Exploring balance and centres of mass can be great fun. The
resulting structures can seem impossible. Here are some images to
encourage you to experiment with non-breakable objects of your own.
This package contains hands-on code breaking activities based on
the Enigma Schools Project. Suitable for Stages 2, 3 and 4.
Make some celtic knot patterns using tiling techniques
A game to make and play based on the number line.
Arrange your fences to make the largest rectangular space you can. Try with four fences, then five, then six etc.
This article for pupils gives an introduction to Celtic knotwork
patterns and a feel for how you can draw them.
Follow these instructions to make a three-piece and/or seven-piece
This article for students gives some instructions about how to make some different braids.
These models have appeared around the Centre for Mathematical Sciences. Perhaps you would like to try to make some similar models of your own.
Make a mobius band and investigate its properties.
Use the tangram pieces to make our pictures, or to design some of
It might seem impossible but it is possible. How can you cut a
playing card to make a hole big enough to walk through?
Have you noticed that triangles are used in manmade structures?
Perhaps there is a good reason for this? 'Test a Triangle' and see
how rigid triangles are.
Make an equilateral triangle by folding paper and use it to make
patterns of your own.
These are pictures of the sea defences at New Brighton. Can you
work out what a basic shape might be in both images of the sea wall
and work out a way they might fit together?
Surprise your friends with this magic square trick.
Using these kite and dart templates, you could try to recreate part
of Penrose's famous tessellation or design one yourself.
Make a ball from triangles!
How can you make a curve from straight strips of paper?
Make a cube with three strips of paper. Colour three faces or use
the numbers 1 to 6 to make a die.
Make a spiral mobile.
Did you know mazes tell stories? Find out more about mazes and make
one of your own.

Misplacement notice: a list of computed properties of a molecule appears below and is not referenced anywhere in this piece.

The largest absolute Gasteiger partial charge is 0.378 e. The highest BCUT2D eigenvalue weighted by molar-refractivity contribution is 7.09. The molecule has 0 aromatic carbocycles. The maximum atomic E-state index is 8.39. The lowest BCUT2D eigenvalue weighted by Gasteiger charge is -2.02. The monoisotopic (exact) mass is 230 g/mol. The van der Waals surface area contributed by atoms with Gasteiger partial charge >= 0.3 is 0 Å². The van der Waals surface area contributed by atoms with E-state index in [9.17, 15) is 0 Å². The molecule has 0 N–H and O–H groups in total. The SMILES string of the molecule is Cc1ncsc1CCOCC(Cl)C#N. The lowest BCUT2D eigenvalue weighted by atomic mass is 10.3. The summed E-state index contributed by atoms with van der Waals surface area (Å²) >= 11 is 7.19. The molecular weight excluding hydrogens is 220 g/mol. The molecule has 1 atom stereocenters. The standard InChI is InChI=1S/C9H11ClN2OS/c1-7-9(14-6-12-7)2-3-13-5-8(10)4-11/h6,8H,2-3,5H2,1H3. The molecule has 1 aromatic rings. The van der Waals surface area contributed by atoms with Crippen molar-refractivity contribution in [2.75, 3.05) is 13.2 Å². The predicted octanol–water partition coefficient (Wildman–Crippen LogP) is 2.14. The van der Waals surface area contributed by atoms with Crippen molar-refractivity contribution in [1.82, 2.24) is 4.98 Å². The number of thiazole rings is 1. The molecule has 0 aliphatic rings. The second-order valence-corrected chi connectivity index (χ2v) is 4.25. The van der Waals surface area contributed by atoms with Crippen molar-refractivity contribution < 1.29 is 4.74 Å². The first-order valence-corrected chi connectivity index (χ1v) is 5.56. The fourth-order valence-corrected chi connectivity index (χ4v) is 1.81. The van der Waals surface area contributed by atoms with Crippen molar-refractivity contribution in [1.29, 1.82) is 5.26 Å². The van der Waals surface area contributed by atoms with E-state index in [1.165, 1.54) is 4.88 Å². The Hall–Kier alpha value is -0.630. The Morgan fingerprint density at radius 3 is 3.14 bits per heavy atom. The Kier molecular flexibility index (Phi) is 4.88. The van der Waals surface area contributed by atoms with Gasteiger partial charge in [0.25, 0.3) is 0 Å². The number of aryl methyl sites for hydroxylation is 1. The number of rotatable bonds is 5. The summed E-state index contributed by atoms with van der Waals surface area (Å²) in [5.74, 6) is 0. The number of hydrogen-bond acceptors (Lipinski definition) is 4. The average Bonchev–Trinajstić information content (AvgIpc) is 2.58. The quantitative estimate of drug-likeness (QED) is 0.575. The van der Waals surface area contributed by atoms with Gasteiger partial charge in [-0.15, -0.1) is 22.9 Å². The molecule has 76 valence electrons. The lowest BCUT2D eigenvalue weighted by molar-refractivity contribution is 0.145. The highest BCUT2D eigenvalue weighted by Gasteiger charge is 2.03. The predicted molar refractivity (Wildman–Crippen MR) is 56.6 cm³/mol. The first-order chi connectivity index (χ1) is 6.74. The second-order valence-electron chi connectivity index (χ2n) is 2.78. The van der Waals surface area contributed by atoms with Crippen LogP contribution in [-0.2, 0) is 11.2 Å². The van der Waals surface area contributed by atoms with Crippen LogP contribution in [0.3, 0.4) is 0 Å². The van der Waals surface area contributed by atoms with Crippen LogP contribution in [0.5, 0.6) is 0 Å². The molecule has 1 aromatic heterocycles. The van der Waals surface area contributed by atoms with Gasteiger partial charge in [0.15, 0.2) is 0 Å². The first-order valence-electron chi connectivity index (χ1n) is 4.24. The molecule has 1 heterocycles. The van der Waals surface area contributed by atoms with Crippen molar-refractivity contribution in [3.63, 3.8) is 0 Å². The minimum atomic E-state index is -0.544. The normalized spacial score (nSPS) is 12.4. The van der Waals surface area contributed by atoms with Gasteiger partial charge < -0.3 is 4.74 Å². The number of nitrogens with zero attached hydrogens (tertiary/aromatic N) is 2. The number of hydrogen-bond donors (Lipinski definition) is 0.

Galileo, a famous inventor who lived about 400 years ago, came up
with an idea similar to this for making a time measuring
instrument. Can you turn your pendulum into an accurate minute
More Logo for beginners. Now learn more about the REPEAT command.
You could use just coloured pencils and paper to create this
design, but it will be more eye-catching if you can get hold of
hammer, nails and string.
In this article for teachers, Bernard uses some problems to suggest
that once a numerical pattern has been spotted from a practical
starting point, going back to the practical can help explain. . . .
Have a go at drawing these stars which use six points drawn around
a circle. Perhaps you can create your own designs?
Follow the diagrams to make this patchwork piece, based on an
octagon in a square.
A description of how to make the five Platonic solids out of paper.
Kaia is sure that her father has worn a particular tie twice a week
in at least five of the last ten weeks, but her father disagrees.
Who do you think is right?
Here's a simple way to make a Tangram without any measuring or
Follow these instructions to make a five-pointed snowflake from a
square of paper.
Ideas for practical ways of representing data such as Venn and
Use the three triangles to fill these outline shapes. Perhaps you can create some of your own shapes for a friend to fill?
Learn how to draw circles using Logo. Wait a minute! Are they really circles? If not what are they?
Paint a stripe on a cardboard roll. Can you predict what will
happen when it is rolled across a sheet of paper?
It's hard to make a snowflake with six perfect lines of symmetry,
but it's fun to try!
Can you cut up a square in the way shown and make the pieces into a
Learn about Pen Up and Pen Down in Logo
Make your own double-sided magic square. But can you complete both
sides once you've made the pieces?
You have a set of the digits from 0 – 9. Can you arrange these in the 5 boxes to make two-digit numbers as close to the targets as possible?
This is a simple paper-folding activity that gives an intriguing result which you can then investigate further.
This is the second in a twelve part introduction to Logo for beginners. In this part you learn to draw polygons.
Have a look at what happens when you pull a reef knot and a granny
knot tight. Which do you think is best for securing things
If these balls are put on a line with each ball touching the one in front and the one behind, which arrangement makes the shortest line of balls?
Here are some ideas to try in the classroom for using counters to investigate number patterns.
What shapes can you make by folding an A4 piece of paper?
This practical activity involves measuring length/distance.
Can you each work out the number on your card? What do you notice?
How could you sort the cards?
Have you ever noticed the patterns in car wheel trims? These
questions will make you look at car wheels in a different way!